Thousands of Yemen’s oppressed Al Akhdam minority have been caught in the crossfire between Houthi rebels and pro-government forces fighting in the southern province of Al Dhalea.
The Akhdam, which means servant, are the bottom of Yemen’s supposedly abolished social caste system. They are scattered all over the country but many live in Al Sadrein, an impoverished village in Al Dhalea.
Dozens of children and pregnant women belonging to the group have recently died from starvation, malnutrition and lack of medical care as aid organisations have been blocked by the Houthis from entering the village, residents told The National.
“People in our village are dying in silence, our voices are no longer heard," resident Abdulaziz Qaid said.
"War has surrounded our poor village from all directions. The sounds of the artillery and the tanks are much louder than our exhausted voices.
“We can’t describe the catastrophic situation we have been living in since the confrontations intensified around us. Our village has been subject to the Houthi shelling."
Members of the group have faced racism and marginalisation for years, and live in slums around urban centres where they were confined to menial jobs even before the war erupted.
The Akhdam, who prefer to be known as the Muhamasheen or the oppressed people, have lived in the southern corner of the Arabian Peninsula for centuries, although their ethnic origin is unclear.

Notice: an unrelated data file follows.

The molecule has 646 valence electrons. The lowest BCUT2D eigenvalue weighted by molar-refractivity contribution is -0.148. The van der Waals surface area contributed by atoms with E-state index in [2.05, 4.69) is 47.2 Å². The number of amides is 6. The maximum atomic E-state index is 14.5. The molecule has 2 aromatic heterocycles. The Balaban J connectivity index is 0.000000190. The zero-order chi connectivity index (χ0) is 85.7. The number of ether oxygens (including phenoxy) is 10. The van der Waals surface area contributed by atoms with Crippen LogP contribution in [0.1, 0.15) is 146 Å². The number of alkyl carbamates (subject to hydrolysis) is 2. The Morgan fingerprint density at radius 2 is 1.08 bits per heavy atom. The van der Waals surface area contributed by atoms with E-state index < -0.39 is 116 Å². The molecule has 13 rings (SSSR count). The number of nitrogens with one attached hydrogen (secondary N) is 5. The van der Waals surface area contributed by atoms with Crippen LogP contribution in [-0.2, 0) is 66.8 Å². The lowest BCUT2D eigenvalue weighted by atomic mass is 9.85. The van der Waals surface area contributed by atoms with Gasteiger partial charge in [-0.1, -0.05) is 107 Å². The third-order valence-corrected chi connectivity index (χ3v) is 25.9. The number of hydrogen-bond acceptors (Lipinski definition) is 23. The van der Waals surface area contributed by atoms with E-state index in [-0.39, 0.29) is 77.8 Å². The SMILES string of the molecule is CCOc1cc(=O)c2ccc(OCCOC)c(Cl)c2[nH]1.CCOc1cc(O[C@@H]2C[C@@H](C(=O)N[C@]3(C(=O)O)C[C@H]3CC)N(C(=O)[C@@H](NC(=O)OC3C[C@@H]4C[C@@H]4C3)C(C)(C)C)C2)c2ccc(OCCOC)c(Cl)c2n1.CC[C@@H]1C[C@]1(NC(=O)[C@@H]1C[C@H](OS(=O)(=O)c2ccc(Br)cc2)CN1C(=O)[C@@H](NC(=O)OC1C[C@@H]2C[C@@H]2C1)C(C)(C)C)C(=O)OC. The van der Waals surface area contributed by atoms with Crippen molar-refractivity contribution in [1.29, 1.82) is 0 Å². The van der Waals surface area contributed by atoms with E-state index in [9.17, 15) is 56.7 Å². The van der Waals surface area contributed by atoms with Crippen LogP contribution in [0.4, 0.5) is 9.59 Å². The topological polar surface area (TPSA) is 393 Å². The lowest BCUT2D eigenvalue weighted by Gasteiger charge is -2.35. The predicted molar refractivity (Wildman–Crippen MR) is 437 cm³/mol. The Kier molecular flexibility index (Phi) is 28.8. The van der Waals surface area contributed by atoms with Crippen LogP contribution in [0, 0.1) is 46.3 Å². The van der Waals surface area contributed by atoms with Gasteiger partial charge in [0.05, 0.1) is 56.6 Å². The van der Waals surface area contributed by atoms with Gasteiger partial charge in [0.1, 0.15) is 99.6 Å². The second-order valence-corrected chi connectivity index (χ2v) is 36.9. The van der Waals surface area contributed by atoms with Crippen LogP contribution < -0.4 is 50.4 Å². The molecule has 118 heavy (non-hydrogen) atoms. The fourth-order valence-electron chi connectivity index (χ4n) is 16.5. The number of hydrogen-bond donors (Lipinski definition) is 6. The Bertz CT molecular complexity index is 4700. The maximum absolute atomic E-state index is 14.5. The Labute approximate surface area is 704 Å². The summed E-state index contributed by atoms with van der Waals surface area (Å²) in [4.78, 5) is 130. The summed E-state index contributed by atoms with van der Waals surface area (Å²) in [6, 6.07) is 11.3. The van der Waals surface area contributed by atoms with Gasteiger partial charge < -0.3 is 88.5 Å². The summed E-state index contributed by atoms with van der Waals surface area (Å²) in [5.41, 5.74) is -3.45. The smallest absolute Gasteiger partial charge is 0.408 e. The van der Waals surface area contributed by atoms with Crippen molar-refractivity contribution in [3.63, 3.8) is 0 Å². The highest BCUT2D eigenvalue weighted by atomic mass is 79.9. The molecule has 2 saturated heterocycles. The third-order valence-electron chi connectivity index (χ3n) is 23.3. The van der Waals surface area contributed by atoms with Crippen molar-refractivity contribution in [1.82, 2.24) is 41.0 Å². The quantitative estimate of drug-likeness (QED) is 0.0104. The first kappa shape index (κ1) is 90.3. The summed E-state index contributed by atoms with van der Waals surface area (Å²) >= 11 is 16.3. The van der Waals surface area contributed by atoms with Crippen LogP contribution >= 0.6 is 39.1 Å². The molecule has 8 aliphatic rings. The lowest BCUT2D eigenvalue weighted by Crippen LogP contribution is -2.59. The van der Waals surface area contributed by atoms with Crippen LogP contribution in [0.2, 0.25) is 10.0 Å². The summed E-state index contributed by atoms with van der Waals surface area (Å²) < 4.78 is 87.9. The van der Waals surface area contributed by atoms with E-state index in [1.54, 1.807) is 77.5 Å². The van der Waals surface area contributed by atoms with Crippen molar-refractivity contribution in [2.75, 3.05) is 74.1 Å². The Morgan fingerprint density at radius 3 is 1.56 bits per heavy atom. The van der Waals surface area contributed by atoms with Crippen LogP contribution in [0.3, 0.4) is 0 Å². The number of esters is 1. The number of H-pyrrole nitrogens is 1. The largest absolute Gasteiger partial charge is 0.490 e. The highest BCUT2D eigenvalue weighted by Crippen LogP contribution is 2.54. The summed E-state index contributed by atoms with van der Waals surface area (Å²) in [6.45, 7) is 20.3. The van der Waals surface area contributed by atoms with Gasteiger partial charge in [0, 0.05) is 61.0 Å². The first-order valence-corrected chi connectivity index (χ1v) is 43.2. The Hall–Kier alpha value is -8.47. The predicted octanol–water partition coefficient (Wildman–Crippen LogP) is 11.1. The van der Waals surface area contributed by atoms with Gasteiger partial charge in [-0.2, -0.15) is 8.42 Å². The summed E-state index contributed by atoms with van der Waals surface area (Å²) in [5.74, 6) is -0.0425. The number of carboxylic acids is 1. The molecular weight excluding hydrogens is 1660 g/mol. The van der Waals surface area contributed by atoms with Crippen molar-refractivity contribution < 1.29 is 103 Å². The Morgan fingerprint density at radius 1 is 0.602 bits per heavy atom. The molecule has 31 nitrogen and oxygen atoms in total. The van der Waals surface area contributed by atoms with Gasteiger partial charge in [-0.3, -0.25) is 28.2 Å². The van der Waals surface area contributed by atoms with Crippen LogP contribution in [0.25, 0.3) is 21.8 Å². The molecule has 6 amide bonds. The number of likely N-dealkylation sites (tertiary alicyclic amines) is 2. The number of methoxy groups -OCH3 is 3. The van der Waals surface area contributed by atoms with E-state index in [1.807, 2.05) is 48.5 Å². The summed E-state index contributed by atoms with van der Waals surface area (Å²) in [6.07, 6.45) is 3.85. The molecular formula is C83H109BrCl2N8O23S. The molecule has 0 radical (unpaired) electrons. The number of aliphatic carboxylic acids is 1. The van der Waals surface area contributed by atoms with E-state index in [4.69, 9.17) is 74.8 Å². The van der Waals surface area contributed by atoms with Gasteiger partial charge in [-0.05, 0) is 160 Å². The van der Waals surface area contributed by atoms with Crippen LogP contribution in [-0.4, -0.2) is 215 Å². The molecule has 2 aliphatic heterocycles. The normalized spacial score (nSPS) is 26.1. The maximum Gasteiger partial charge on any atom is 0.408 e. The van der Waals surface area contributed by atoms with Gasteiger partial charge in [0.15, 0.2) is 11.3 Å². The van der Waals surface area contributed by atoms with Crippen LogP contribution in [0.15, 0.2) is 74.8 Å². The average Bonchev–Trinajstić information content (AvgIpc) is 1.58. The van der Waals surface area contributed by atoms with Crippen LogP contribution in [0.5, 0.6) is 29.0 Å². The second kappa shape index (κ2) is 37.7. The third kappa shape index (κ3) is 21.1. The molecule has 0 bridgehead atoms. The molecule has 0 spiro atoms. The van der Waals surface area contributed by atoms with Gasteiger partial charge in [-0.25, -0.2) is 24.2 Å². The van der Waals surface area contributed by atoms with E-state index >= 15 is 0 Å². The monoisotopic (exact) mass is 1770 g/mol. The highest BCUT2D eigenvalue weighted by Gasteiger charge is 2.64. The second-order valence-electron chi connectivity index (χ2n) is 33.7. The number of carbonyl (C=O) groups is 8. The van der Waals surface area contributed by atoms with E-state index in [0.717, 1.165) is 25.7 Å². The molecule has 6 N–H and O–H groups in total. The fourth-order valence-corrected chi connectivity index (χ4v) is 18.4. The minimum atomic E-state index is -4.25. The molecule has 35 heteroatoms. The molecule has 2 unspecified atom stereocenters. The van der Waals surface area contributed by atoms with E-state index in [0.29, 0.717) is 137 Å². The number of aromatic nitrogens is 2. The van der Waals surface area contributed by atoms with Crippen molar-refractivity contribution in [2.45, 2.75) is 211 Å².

They usual work as street sweepers and are rarely granted contracts or government work. Their living conditions are appalling, even by the standards of Yemen, one of the poorest countries in the Arab region.
"Before the war we used to go to the public market in the morning and get what God grants us," said Jamal Hasan, the representative of the Akhdam in Al Sadrein.
"We would take up any jobs, cleaning, shoe shining or work in the farms so we can feed our families."
Since the outbreak of the war in Yemen in 2014, the Akhdam found themselves trapped inside Al Sadrein and unable to find jobs, Mr Hasan said.
"Fierce clashes erupted in Qatabah in the south and in the frontlines in Mureis near the public market, so we found ourselves trapped without any other options," he said.
Salwa, 9, told The National that people inside the village usually ate leftovers from the fighters.
“We need food," she said. "We can’t go to the public market to make a living because the market is near the frontlines.
Urgent calls for international assistance has been made, said Mohammed Al Waqidi, the manager of a local human rights organisation in Al Dhalea.
“I’m appealing to UN agencies, the World Food Programme and the other relief organisations to reach this forgotten village," Mr Al Waqidi said.
"People are dying there. They need urgent food, clean water and medicine."
He said humanitarian workers could reach the village through safe routes, or could co-ordinate with military forces to use armoured cars to access the area.
Without immediate help, thousands of lives are at risk, Mr Al Waqidi said.